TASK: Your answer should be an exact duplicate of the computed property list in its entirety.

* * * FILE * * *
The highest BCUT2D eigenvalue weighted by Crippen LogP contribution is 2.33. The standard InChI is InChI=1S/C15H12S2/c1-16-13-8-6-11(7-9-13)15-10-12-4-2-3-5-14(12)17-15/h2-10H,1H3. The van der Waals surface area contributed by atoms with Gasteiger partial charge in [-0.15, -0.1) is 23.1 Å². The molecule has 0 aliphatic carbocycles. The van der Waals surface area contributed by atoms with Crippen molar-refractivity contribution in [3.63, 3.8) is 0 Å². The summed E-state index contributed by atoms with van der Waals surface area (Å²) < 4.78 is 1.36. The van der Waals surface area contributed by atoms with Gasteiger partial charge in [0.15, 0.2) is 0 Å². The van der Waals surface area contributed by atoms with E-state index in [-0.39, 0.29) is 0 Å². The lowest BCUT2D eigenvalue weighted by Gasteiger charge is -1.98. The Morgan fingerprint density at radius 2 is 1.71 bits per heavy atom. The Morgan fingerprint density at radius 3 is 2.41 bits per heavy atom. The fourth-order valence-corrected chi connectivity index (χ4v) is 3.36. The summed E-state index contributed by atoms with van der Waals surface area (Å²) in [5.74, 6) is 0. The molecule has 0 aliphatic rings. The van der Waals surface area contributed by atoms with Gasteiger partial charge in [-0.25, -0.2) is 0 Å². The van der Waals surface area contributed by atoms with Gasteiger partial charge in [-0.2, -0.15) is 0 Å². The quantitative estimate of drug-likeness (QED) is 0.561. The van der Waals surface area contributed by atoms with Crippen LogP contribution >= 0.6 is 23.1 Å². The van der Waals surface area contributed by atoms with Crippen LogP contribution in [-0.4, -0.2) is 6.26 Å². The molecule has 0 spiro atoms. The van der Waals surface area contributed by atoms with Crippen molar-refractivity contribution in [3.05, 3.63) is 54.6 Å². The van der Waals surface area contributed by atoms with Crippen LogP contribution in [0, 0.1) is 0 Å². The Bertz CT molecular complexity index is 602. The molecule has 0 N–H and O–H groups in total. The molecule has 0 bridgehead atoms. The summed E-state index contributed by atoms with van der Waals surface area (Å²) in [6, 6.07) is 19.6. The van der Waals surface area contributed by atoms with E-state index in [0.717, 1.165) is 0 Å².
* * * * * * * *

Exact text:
The highest BCUT2D eigenvalue weighted by Crippen LogP contribution is 2.33. The standard InChI is InChI=1S/C15H12S2/c1-16-13-8-6-11(7-9-13)15-10-12-4-2-3-5-14(12)17-15/h2-10H,1H3. The van der Waals surface area contributed by atoms with Gasteiger partial charge in [-0.15, -0.1) is 23.1 Å². The molecule has 0 aliphatic carbocycles. The van der Waals surface area contributed by atoms with Crippen molar-refractivity contribution in [3.63, 3.8) is 0 Å². The summed E-state index contributed by atoms with van der Waals surface area (Å²) < 4.78 is 1.36. The van der Waals surface area contributed by atoms with Gasteiger partial charge in [0.15, 0.2) is 0 Å². The van der Waals surface area contributed by atoms with E-state index in [-0.39, 0.29) is 0 Å². The lowest BCUT2D eigenvalue weighted by Gasteiger charge is -1.98. The Morgan fingerprint density at radius 2 is 1.71 bits per heavy atom. The Morgan fingerprint density at radius 3 is 2.41 bits per heavy atom. The fourth-order valence-corrected chi connectivity index (χ4v) is 3.36. The summed E-state index contributed by atoms with van der Waals surface area (Å²) in [5.74, 6) is 0. The molecule has 0 aliphatic rings. The van der Waals surface area contributed by atoms with Gasteiger partial charge in [-0.25, -0.2) is 0 Å². The van der Waals surface area contributed by atoms with Gasteiger partial charge in [-0.2, -0.15) is 0 Å². The quantitative estimate of drug-likeness (QED) is 0.561. The van der Waals surface area contributed by atoms with Crippen LogP contribution >= 0.6 is 23.1 Å². The van der Waals surface area contributed by atoms with Crippen LogP contribution in [-0.4, -0.2) is 6.26 Å². The molecule has 0 spiro atoms. The van der Waals surface area contributed by atoms with Crippen molar-refractivity contribution in [3.05, 3.63) is 54.6 Å². The van der Waals surface area contributed by atoms with Crippen LogP contribution in [0, 0.1) is 0 Å². The Bertz CT molecular complexity index is 602. The molecule has 0 N–H and O–H groups in total. The molecule has 0 bridgehead atoms. The summed E-state index contributed by atoms with van der Waals surface area (Å²) in [6, 6.07) is 19.6. The van der Waals surface area contributed by atoms with E-state index in [0.717, 1.165) is 0 Å².